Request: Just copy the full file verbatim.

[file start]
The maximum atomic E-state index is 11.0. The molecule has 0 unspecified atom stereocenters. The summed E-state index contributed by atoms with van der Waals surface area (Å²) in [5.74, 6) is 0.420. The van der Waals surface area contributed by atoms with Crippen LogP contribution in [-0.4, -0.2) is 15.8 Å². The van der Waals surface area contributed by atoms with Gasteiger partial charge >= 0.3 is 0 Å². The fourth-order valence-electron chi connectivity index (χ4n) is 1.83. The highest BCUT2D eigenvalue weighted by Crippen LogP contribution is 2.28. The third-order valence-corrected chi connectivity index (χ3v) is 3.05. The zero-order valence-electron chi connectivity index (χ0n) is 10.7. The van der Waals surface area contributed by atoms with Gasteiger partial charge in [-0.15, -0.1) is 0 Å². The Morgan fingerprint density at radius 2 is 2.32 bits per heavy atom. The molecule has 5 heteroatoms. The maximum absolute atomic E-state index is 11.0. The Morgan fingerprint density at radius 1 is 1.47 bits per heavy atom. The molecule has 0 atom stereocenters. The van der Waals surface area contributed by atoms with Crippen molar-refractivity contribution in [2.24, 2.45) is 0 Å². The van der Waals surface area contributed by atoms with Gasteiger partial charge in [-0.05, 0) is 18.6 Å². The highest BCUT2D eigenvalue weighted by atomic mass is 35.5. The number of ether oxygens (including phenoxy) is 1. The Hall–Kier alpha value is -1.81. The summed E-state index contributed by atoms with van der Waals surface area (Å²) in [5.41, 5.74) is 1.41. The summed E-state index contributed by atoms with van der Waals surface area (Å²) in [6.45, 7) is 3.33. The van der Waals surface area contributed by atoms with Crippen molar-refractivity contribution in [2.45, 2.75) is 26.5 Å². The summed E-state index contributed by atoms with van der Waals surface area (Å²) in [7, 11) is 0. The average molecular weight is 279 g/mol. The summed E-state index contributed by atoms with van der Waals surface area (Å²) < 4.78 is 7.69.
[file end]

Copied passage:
The maximum atomic E-state index is 11.0. The molecule has 0 unspecified atom stereocenters. The summed E-state index contributed by atoms with van der Waals surface area (Å²) in [5.74, 6) is 0.420. The van der Waals surface area contributed by atoms with Crippen LogP contribution in [-0.4, -0.2) is 15.8 Å². The van der Waals surface area contributed by atoms with Gasteiger partial charge >= 0.3 is 0 Å². The fourth-order valence-electron chi connectivity index (χ4n) is 1.83. The highest BCUT2D eigenvalue weighted by Crippen LogP contribution is 2.28. The third-order valence-corrected chi connectivity index (χ3v) is 3.05. The zero-order valence-electron chi connectivity index (χ0n) is 10.7. The van der Waals surface area contributed by atoms with Gasteiger partial charge in [-0.15, -0.1) is 0 Å². The Morgan fingerprint density at radius 2 is 2.32 bits per heavy atom. The molecule has 5 heteroatoms. The maximum absolute atomic E-state index is 11.0. The Morgan fingerprint density at radius 1 is 1.47 bits per heavy atom. The molecule has 0 atom stereocenters. The van der Waals surface area contributed by atoms with Crippen molar-refractivity contribution in [2.24, 2.45) is 0 Å². The van der Waals surface area contributed by atoms with Gasteiger partial charge in [-0.05, 0) is 18.6 Å². The highest BCUT2D eigenvalue weighted by atomic mass is 35.5. The number of ether oxygens (including phenoxy) is 1. The Hall–Kier alpha value is -1.81. The summed E-state index contributed by atoms with van der Waals surface area (Å²) in [5.41, 5.74) is 1.41. The summed E-state index contributed by atoms with van der Waals surface area (Å²) in [6.45, 7) is 3.33. The van der Waals surface area contributed by atoms with Crippen molar-refractivity contribution in [2.45, 2.75) is 26.5 Å². The summed E-state index contributed by atoms with van der Waals surface area (Å²) in [7, 11) is 0. The average molecular weight is 279 g/mol. The summed E-state index contributed by atoms with van der Waals surface area (Å²) < 4.78 is 7.69.